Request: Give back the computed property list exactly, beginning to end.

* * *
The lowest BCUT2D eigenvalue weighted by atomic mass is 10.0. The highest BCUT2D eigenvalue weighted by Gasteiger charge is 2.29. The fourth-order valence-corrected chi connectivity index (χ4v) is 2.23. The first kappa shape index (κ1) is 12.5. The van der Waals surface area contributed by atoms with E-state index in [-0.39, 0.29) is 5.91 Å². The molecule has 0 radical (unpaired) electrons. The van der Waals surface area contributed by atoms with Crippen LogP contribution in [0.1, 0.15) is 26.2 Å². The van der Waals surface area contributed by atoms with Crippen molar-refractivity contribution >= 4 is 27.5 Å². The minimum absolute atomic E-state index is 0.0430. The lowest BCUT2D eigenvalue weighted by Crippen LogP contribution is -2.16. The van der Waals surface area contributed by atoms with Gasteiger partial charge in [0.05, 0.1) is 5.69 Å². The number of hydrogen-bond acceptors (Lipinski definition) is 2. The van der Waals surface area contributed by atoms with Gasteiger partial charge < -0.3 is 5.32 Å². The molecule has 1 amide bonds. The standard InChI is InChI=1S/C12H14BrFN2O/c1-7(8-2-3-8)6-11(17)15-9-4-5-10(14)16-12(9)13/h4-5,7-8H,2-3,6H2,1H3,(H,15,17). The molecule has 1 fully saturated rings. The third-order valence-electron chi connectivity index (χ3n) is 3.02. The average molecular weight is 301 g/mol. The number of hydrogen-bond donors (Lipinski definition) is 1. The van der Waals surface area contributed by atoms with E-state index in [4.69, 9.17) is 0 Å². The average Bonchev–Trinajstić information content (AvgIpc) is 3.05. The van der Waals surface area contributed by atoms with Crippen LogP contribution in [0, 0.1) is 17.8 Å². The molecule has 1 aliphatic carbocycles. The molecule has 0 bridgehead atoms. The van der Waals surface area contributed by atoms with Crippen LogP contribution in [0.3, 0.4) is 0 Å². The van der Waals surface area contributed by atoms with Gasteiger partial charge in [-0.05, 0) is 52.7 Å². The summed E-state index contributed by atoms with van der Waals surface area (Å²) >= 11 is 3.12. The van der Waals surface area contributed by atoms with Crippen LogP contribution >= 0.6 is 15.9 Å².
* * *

The lowest BCUT2D eigenvalue weighted by atomic mass is 10.0. The highest BCUT2D eigenvalue weighted by Gasteiger charge is 2.29. The fourth-order valence-corrected chi connectivity index (χ4v) is 2.23. The first kappa shape index (κ1) is 12.5. The van der Waals surface area contributed by atoms with E-state index in [-0.39, 0.29) is 5.91 Å². The molecule has 0 radical (unpaired) electrons. The van der Waals surface area contributed by atoms with Crippen LogP contribution in [0.1, 0.15) is 26.2 Å². The van der Waals surface area contributed by atoms with Crippen molar-refractivity contribution >= 4 is 27.5 Å². The minimum absolute atomic E-state index is 0.0430. The lowest BCUT2D eigenvalue weighted by Crippen LogP contribution is -2.16. The van der Waals surface area contributed by atoms with Gasteiger partial charge in [0.05, 0.1) is 5.69 Å². The number of hydrogen-bond acceptors (Lipinski definition) is 2. The van der Waals surface area contributed by atoms with Gasteiger partial charge < -0.3 is 5.32 Å². The molecule has 1 amide bonds. The standard InChI is InChI=1S/C12H14BrFN2O/c1-7(8-2-3-8)6-11(17)15-9-4-5-10(14)16-12(9)13/h4-5,7-8H,2-3,6H2,1H3,(H,15,17). The molecule has 1 fully saturated rings. The third-order valence-electron chi connectivity index (χ3n) is 3.02. The average molecular weight is 301 g/mol. The number of hydrogen-bond donors (Lipinski definition) is 1. The van der Waals surface area contributed by atoms with E-state index in [4.69, 9.17) is 0 Å². The average Bonchev–Trinajstić information content (AvgIpc) is 3.05. The van der Waals surface area contributed by atoms with Crippen LogP contribution in [0, 0.1) is 17.8 Å². The molecule has 1 aliphatic carbocycles. The molecule has 0 bridgehead atoms. The van der Waals surface area contributed by atoms with Crippen LogP contribution in [0.3, 0.4) is 0 Å². The van der Waals surface area contributed by atoms with Gasteiger partial charge in [-0.05, 0) is 52.7 Å². The summed E-state index contributed by atoms with van der Waals surface area (Å²) >= 11 is 3.12. The van der Waals surface area contributed by atoms with Crippen LogP contribution >= 0.6 is 15.9 Å².